A beautifully written food memoir chronicling one cook's journey from her rural Midwestern hometown to the intoxicating world of New York City fine dining and back again in search of her culinary roots. Before Amy Thielen frantically plated rings of truffled potatoes in some of New York City s finest kitchens for chefs David Bouley, Daniel Boulud, and Jean-Georges Vongerichten she grew up in a northern Minnesota town home to the nation s largest French fry factory, the headwaters of the fast food nation, with a mother whose generous cooking pulsed with joy, family drama, and an overabundance of butter.Inspired by her grandmother s tales of cooking on the family farm, Thielen moves with her artist husband to the rustic, off-the-grid cabin he built in the woods. There, standing at the stove three times a day, she finds the seed of a growing food obsession that leads to the sensory madhouse of New York s top haute cuisine brigades. When she goes home, she comes face to face with her past,...
|Title||:||Give a Girl a Knife|
|Number of Pages||:||320 pages|
|Status||:||Available For Download|
|Last checked||:||21 Minutes ago!|
Give a Girl a Knife Reviews
Three and a half stars. The first half of this memoir is strong and tight, but the story meanders after the half-way point and (I think) dwells too much on Thielen's family and life before becoming a professional chef. I enjoyed her recollections for the most part, and wish I could taste some of her food someday.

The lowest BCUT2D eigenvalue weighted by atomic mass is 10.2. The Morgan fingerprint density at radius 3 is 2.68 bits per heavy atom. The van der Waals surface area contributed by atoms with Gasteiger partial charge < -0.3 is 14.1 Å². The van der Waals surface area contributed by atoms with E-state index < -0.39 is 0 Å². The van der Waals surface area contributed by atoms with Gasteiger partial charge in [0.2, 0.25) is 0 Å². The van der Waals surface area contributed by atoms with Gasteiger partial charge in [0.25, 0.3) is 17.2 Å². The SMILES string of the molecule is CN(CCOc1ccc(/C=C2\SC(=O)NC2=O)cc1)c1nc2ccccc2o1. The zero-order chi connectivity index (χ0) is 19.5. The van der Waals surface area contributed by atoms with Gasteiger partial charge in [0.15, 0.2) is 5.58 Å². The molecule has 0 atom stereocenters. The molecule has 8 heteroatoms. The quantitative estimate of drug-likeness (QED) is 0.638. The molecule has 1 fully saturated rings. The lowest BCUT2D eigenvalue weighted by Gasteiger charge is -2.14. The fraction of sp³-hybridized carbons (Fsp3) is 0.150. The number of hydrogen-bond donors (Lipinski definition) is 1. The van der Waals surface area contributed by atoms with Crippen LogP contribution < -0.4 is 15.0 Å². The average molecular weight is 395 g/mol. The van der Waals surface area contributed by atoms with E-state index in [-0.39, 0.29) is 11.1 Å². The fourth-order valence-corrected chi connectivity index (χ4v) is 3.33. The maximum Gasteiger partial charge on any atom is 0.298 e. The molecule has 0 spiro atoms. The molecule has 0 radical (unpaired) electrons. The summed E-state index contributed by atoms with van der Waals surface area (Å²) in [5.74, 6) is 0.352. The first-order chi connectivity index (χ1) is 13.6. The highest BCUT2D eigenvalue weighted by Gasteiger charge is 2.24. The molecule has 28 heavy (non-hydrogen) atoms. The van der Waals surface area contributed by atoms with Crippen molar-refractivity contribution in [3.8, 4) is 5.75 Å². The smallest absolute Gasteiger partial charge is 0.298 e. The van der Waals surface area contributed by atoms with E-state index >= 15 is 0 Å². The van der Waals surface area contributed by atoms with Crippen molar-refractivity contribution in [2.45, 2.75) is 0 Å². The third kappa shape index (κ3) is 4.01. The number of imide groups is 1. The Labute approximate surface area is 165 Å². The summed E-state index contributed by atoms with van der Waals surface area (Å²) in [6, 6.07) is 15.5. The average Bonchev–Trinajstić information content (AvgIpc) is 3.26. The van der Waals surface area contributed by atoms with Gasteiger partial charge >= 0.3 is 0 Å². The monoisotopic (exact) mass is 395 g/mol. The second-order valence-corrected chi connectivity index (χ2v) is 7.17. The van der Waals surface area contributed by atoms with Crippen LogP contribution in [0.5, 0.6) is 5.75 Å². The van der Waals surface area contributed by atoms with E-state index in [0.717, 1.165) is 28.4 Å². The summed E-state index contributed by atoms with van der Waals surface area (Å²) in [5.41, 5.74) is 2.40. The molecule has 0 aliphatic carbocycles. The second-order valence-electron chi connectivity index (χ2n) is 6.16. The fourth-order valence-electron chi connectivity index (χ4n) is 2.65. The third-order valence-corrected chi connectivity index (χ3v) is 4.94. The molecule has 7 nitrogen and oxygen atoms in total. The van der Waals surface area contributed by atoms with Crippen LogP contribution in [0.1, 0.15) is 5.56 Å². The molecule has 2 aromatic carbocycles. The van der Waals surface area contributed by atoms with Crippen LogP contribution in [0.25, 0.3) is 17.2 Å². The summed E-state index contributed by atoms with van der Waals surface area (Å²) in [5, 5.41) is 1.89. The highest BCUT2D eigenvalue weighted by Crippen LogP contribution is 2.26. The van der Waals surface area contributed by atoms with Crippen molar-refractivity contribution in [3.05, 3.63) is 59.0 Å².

So fun! My only critique would be the bouncing around in time, I would have liked it to be more linear. Regardless, her descriptions of food made my mouth water (perhaps with the exception of making head cheese), and their house in the woods became almost another character in her story, she described it so well. Very enjoyable read.
the most exciting thing to me about this book was the familiarity. Amy Thielen is from Minnesota, studied English at a small private school, procrastinated on her future career, lived *in my neighborhood* for a while, and went to culinary school. THIS IS RELATABLE CONTENT for me. the time jumps in the book confused me a little, but it wasn't too bad. just a nice little foray into a life that's kinda sorta like mine. now I really want to move to the woods.
In recent years, I've become a fan of chef memoirs. Amy Thielen's "Give a Girl a Knife" is no exception -- until it becomes an exception. Theilen was an English major, and she knows how to write an anecdote and describe food. For example she captures perfectly the reverence of two line cooks discussing girlfriend built sandwiches and the meaning they carry: "I can't believe she fried you a sandwich," says one. "I know (says the other), according to Thielen "blinking back emotion."
Unlike the test ...more
For some reason, this isn’t keeping my attention right now. I might try it again another time.
This book is half foodie memoir and half autobiography in two (mostly-)separate sections.
I finally just put it down and stopped. It's not bad, it just didn't hold my interest
I took this book out from the library because my wife was getting tattooed by a woman who loves knives and I needed something to read. I figured it was fate? Kind of? I started reading it without reading the description at all. I do impulsive things like that sometimes. This time it worked out for the better.
It was not the story of a femme fatale as I had originally hoped...Give a Girl a Knife is the memoir of a chef who lived the interesting life of a migrant. She spent the summers of her 20s ...more